Thai Netizen Network

Public Statement: The government must encourage public scrutiny

Public Statement: The government must encourage public scrutiny

1. The more active citizens

Given the public curiosity that there could be corruption in the construction of the Rajabhakti Park, and if so, who among the government officials, the military junta or members of the coup makers have been involved, it has led to at least three intriguing activities initiated by media and citizens keen on corruption issues including;

1) Widespread discussion and exchange and the comparison with corrupt practices that took place during the previous administrations and the hope placed on “reform”

2) An attempt to acquire documentary evidence including through invoking the Official Information Act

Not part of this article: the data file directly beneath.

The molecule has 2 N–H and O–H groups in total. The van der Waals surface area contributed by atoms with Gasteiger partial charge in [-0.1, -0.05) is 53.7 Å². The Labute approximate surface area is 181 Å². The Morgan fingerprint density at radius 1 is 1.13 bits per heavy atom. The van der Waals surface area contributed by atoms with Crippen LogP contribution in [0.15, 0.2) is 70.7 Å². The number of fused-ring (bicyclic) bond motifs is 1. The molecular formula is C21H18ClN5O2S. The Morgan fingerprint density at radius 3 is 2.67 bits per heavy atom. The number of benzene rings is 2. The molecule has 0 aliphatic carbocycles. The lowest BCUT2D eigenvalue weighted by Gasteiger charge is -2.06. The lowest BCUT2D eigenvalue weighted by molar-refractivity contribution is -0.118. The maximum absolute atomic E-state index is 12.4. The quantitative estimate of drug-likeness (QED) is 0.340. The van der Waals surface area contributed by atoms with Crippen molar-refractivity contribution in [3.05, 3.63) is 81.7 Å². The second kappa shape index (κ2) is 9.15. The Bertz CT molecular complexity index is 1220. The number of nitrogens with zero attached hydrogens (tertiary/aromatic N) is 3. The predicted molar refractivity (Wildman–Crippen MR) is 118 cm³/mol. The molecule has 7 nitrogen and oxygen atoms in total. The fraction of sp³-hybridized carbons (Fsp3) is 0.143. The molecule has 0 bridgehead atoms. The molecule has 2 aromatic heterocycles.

3) An attempt to present the findings which may implicate a number of individuals and organizations in various points of time, through storyboards, through pictorial stories, which has eventually led to the understanding of the big picture or the observation of the contradiction of information revealed by different persons

A large number of citizens have participated in the three investigative activities. They have shared the information among their friends and relatives regardless if they concur with the information or not. Some have even added more information on the information they have distributed in an attempt to convince people who receive the information.

2. Suppression of the dissent